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LONDON, November 3. /TASS/. The High Court’s ruling that the British government needs parliamentary approval to start the process of leaving the EU adds uncertainty, but the reaction of the market shows that this option is more preferable, Chief Economist of the European Bank for Reconstruction and Development (EBRD) Sergei Guriev said in comments on Thursday’s verdict.
"Uncertainty is bad, but a lesser possibility of a hard Brexit is good," he said. "Within this framework it is very easy to see that the market took today’s news optimistically - the British Pound exchange rate grew two percent," he added.
Under the High Court’s decision on Thursday, the British government led by Prime Minister Theresa May cannot on its own trigger Article 50 of the Lisbon Treaty, envisaging mechanism of withdrawal from the European Union.
"The most fundamental rule of the UK's constitution is that parliament is sovereign and can make or unmake any law it chooses," said Lord Chief Justice John Thomas, England's most senior judge.
International banks do not rule out that London will lose its status of the international financial center, Guriev noted.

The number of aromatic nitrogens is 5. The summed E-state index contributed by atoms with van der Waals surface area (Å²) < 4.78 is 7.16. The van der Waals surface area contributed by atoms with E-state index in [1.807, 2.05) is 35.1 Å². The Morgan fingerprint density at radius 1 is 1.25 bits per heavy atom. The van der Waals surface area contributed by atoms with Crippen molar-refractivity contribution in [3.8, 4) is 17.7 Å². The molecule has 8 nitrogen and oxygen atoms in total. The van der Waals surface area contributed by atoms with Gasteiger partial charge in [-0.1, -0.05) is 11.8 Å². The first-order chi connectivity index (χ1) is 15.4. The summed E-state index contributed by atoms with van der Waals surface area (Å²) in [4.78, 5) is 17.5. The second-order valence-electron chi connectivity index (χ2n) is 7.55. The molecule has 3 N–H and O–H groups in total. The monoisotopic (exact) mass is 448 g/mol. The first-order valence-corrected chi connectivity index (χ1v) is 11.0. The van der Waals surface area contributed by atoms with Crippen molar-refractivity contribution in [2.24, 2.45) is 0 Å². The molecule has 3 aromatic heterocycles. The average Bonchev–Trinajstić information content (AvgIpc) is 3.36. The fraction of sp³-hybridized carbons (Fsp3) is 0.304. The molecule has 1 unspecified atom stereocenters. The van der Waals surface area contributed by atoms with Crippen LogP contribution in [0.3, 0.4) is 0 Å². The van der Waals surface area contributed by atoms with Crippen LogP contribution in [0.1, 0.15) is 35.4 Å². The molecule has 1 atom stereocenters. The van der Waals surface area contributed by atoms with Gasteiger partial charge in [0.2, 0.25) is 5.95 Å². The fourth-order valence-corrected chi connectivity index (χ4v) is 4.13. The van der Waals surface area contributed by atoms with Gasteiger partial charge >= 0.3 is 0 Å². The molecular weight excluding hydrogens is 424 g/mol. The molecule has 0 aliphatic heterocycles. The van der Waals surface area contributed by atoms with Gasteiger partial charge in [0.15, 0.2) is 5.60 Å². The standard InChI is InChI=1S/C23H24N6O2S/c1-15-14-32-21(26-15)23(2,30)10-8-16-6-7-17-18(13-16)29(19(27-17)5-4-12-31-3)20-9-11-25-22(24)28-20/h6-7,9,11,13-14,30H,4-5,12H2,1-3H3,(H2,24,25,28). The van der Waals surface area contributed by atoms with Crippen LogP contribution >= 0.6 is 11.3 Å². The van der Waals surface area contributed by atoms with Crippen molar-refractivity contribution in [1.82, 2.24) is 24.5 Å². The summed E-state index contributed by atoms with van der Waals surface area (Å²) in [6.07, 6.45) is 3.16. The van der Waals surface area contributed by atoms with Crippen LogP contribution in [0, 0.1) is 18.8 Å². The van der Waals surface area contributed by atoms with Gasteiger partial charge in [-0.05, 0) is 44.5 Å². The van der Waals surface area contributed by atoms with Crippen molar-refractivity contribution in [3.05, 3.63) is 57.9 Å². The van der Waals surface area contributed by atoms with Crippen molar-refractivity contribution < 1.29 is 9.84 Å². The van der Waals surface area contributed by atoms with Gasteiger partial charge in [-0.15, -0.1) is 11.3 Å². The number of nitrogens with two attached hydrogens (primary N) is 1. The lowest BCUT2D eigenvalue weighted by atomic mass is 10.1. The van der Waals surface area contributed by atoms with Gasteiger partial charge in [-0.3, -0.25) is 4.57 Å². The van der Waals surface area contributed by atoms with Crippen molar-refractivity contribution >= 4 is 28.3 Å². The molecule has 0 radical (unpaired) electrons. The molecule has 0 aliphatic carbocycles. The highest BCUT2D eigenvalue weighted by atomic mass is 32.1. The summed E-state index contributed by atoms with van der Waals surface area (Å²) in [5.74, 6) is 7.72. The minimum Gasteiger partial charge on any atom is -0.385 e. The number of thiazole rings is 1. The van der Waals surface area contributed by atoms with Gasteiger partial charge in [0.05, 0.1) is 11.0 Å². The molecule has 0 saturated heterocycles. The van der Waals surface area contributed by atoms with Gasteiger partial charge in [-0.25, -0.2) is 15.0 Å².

"Certainly, all leading financial institutions situated in London are thinking about that and some of them make plans. Such work is underway in all international banks because the access to the European market is a critical portion of business of banks located in London. On the other part, today’s developments indicate that the opportunity of "hard Brexit" is lower," Guriev said.
As many as 51.9% of UK citizens (17.41 million people) voted on June 23 for leaving the European Union, while 48.1% (16.14 million) were in favor of remaining part of the bloc. Theresa May who took the helm of the UK government this past July following her predecessor’s resignation after losing the Brexit referendum, pledged to act in line with people’s will and launch the procedure of ending the country’s EU membership before March of 2017.
Meanwhile, it is not yet clear which option of ‘divorcing’ the EU will be chosen in London. Hard Brexit, in particular, envisages that the country will leave the EU single market, the move that many economists and representatives of the business community come out against.